How Mortgage Fraud, Bad Loans, and Predatory Lending Caused The Great Recession
The Department of Justice and the Federal Bureau of Investigation both point to mortgage fraud as being one of the primary causes of the housing market crash and mortgage lending meltdown that tipped the United States and the world into recession. In fact, in 2004, the FBI specifically warned that the exponential increase of mortgage fraud could cause banking industry losses and failures comparable to those experienced during the S & L crisis, which cost American taxpayers $132 billion. The mortgage crisis has been far more costly. Bloomberg News reports about $12 trillion in government spending in response to the housing crash, including bank bail-outs and other assorted programs.
Mortgage fraud is multidimensional. Some forms of mortgage fraud target financial institutions and investment houses, while other types target the individual home buyer and borrower. It's a crime that adapts to changing market and economic conditions. During the period when the housing market was inflating, fraudulent activities that targeted consumers were weighted towards loan origination and lending. During the massive wave of foreclosures that followed the market crash, mortgage fraud targeting the individual shifted towards foreclosure rescue-oriented schemes.
Bad Loans a Key Element
During the recent financial crisis, bad loans were a key element in mortgage fraud that targeted financial institutions as well as fraudulent behavior targeting the individual. There was plenty of opportunity. For example, brokers made money whether the mortgage was paid or not, because they didn't hold the loan. Loan volume, not loan quality, was their goal. In many cases, brokers would encourage borrowers to be less than honest about their financial circumstances, resulting in a huge number of loans that were all but sure to go bad. Predatory lenders targeted vulnerable groups, luring them with the opportunity of home ownership that had, until then, eluded their grasp, charging exorbitant fees for loans they knew had a high risk of failure. Bad loans made it into the investment community in the form of mortgage-backed securities and similar financial instruments.
Defining a Bad Loan
The phrase "bad loan" tends to be used loosely. There are the bad loans that are purely fraudulent scams that prey on the financially inexperienced. Some of the best-known among these are the advance fee loan scams. In these situations, a supposed lender or loan broker requests high fees to be paid up front for a mortgage, refinancing loan, or loan modification. Typically, payment is requested outside of the usual financial channels, such as via Western Union. That is a flat rip-off scheme, with the consumer getting nothing but embarrassment for their money.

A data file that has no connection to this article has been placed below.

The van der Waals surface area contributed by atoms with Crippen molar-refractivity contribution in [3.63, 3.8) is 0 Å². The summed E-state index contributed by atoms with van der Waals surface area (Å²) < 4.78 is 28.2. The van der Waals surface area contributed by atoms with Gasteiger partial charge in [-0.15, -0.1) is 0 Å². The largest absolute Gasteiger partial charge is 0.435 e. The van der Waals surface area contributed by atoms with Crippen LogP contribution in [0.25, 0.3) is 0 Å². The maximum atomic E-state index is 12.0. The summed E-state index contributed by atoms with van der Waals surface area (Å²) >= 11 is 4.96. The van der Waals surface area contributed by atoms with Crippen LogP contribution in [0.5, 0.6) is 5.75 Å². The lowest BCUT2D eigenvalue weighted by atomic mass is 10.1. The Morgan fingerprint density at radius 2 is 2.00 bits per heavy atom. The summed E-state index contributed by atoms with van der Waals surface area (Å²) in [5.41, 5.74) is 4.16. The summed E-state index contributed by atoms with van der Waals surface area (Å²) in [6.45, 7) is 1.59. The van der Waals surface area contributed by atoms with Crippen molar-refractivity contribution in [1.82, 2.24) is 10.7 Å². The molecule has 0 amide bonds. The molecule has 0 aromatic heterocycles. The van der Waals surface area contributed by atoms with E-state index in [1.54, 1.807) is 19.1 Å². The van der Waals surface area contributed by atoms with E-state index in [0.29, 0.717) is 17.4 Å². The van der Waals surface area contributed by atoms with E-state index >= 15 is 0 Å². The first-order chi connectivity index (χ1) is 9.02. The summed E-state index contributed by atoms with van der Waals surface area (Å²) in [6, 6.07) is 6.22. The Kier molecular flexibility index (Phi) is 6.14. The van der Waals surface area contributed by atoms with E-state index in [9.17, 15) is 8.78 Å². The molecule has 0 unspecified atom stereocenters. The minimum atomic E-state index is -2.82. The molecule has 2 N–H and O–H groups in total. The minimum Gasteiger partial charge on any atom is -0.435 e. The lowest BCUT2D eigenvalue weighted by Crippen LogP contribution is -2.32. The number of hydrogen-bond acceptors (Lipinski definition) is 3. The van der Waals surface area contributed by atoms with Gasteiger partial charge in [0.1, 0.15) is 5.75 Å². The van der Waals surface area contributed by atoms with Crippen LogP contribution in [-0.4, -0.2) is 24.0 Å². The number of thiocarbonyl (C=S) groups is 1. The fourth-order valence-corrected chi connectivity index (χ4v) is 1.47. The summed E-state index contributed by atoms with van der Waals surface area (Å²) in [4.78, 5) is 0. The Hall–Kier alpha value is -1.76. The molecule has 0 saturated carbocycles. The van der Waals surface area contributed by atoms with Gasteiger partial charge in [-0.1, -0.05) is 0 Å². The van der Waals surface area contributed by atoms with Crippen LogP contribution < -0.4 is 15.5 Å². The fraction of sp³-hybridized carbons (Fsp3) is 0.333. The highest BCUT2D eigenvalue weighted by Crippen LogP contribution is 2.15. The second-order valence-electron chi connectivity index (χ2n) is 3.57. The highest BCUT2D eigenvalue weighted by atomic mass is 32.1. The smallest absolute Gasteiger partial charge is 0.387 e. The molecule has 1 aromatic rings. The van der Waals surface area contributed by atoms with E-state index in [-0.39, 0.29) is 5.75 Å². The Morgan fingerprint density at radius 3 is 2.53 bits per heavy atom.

Predatory lenders usually target those who are financially inexperienced, low income, or who are deep in credit trouble. These people may thinkthey won't have another chance at a home loan; even a high-interest, fee-heavy loan. While it is wrong for lenders to deliberately target vulnerable people with these sorts of bad loans, there is also some responsibility on the part of the borrower in this type of situation. A borrower has an obligation to understand each element of an agreement, and should run the numbers and note short-term and long-term costs, including the cost of credit with interest and fees, before formalizing an agreement.
Protect Yourself From Mortgage Fraud and Bad Loans
It's important to always be aware of signs of potential fraud when dealing with any kind of loan. The loan modification, foreclosure relief, and foreclosure defense industries need to be navigated with extra caution, as they are hotbeds of fraud. That's because this is the arena where criminals are most likely to find vulnerable people desperate for a solution. Protect yourself by being well informed and thorough. Never rush into a loan or relief program. Pushy, hard sell techniques are a fraud warning. Don't be afraid to ask questions until you understand every detail. Don't allow your wants to interfere with making an honest assessment of the situation, which often leads to risky financial decisions. Qualified legal assistance from an experienced and proven lawyer or law firm specializing in mortgages, loan modification programs, and foreclosure prevention is often the best way to avoid mortgage fraud and bad loans.